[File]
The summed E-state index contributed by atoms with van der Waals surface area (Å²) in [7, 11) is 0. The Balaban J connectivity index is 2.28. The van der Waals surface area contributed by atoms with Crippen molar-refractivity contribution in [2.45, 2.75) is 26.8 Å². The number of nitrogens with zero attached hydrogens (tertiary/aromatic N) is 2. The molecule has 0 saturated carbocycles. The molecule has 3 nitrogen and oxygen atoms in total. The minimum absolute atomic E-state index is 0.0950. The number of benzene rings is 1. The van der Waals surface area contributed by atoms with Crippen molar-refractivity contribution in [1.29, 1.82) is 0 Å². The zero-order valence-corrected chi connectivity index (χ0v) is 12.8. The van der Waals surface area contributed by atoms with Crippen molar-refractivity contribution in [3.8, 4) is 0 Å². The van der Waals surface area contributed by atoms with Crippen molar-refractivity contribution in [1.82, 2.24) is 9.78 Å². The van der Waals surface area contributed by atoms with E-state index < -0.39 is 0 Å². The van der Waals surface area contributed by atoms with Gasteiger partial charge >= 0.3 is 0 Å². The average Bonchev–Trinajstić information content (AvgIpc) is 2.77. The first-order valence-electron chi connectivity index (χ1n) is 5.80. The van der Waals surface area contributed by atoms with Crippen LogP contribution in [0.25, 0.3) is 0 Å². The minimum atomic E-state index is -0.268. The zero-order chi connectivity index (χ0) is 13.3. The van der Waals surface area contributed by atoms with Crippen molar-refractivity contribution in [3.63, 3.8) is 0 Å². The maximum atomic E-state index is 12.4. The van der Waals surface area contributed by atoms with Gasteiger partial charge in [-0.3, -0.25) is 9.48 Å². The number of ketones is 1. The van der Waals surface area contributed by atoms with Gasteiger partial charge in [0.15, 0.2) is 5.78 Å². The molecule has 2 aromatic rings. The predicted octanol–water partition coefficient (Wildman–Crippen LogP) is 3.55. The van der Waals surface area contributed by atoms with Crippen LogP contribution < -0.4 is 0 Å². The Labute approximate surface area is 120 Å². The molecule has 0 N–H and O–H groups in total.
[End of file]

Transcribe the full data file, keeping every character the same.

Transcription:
The summed E-state index contributed by atoms with van der Waals surface area (Å²) in [7, 11) is 0. The Balaban J connectivity index is 2.28. The van der Waals surface area contributed by atoms with Crippen molar-refractivity contribution in [2.45, 2.75) is 26.8 Å². The number of nitrogens with zero attached hydrogens (tertiary/aromatic N) is 2. The molecule has 0 saturated carbocycles. The molecule has 3 nitrogen and oxygen atoms in total. The minimum absolute atomic E-state index is 0.0950. The number of benzene rings is 1. The van der Waals surface area contributed by atoms with Crippen molar-refractivity contribution in [1.29, 1.82) is 0 Å². The zero-order valence-corrected chi connectivity index (χ0v) is 12.8. The van der Waals surface area contributed by atoms with Crippen molar-refractivity contribution in [3.8, 4) is 0 Å². The van der Waals surface area contributed by atoms with Crippen molar-refractivity contribution in [1.82, 2.24) is 9.78 Å². The van der Waals surface area contributed by atoms with E-state index < -0.39 is 0 Å². The van der Waals surface area contributed by atoms with Gasteiger partial charge >= 0.3 is 0 Å². The average Bonchev–Trinajstić information content (AvgIpc) is 2.77. The first-order valence-electron chi connectivity index (χ1n) is 5.80. The van der Waals surface area contributed by atoms with Crippen LogP contribution in [0.25, 0.3) is 0 Å². The minimum atomic E-state index is -0.268. The zero-order chi connectivity index (χ0) is 13.3. The van der Waals surface area contributed by atoms with Crippen molar-refractivity contribution in [3.63, 3.8) is 0 Å². The maximum atomic E-state index is 12.4. The van der Waals surface area contributed by atoms with Gasteiger partial charge in [-0.3, -0.25) is 9.48 Å². The number of ketones is 1. The van der Waals surface area contributed by atoms with Gasteiger partial charge in [0.15, 0.2) is 5.78 Å². The molecule has 2 aromatic rings. The predicted octanol–water partition coefficient (Wildman–Crippen LogP) is 3.55. The van der Waals surface area contributed by atoms with Crippen LogP contribution < -0.4 is 0 Å². The Labute approximate surface area is 120 Å². The molecule has 0 N–H and O–H groups in total.